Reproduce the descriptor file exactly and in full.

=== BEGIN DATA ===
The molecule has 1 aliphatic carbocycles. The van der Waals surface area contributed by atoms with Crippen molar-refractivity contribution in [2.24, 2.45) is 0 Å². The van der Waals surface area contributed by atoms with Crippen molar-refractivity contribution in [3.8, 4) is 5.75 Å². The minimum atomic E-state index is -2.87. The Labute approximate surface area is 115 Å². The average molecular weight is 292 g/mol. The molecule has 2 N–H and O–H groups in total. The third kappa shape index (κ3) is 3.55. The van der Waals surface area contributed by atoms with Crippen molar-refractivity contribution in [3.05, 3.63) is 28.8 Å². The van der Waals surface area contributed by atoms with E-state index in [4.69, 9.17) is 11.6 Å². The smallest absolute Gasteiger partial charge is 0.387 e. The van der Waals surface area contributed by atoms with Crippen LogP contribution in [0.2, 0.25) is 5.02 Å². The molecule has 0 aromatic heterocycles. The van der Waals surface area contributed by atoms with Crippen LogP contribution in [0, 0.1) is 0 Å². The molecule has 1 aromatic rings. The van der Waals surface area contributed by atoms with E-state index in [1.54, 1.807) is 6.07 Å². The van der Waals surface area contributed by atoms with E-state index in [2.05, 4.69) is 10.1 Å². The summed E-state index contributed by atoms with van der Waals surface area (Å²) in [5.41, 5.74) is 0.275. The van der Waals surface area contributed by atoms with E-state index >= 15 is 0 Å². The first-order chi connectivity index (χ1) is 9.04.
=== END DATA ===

The molecule has 1 aliphatic carbocycles. The van der Waals surface area contributed by atoms with Crippen molar-refractivity contribution in [2.24, 2.45) is 0 Å². The van der Waals surface area contributed by atoms with Crippen molar-refractivity contribution in [3.8, 4) is 5.75 Å². The minimum atomic E-state index is -2.87. The Labute approximate surface area is 115 Å². The average molecular weight is 292 g/mol. The molecule has 2 N–H and O–H groups in total. The third kappa shape index (κ3) is 3.55. The van der Waals surface area contributed by atoms with Crippen molar-refractivity contribution in [3.05, 3.63) is 28.8 Å². The van der Waals surface area contributed by atoms with E-state index in [4.69, 9.17) is 11.6 Å². The smallest absolute Gasteiger partial charge is 0.387 e. The van der Waals surface area contributed by atoms with Crippen LogP contribution in [0.2, 0.25) is 5.02 Å². The molecule has 0 aromatic heterocycles. The van der Waals surface area contributed by atoms with Crippen LogP contribution in [0, 0.1) is 0 Å². The molecule has 1 aromatic rings. The van der Waals surface area contributed by atoms with E-state index in [1.54, 1.807) is 6.07 Å². The van der Waals surface area contributed by atoms with E-state index in [2.05, 4.69) is 10.1 Å². The summed E-state index contributed by atoms with van der Waals surface area (Å²) in [5.41, 5.74) is 0.275. The van der Waals surface area contributed by atoms with E-state index >= 15 is 0 Å². The first-order chi connectivity index (χ1) is 9.04.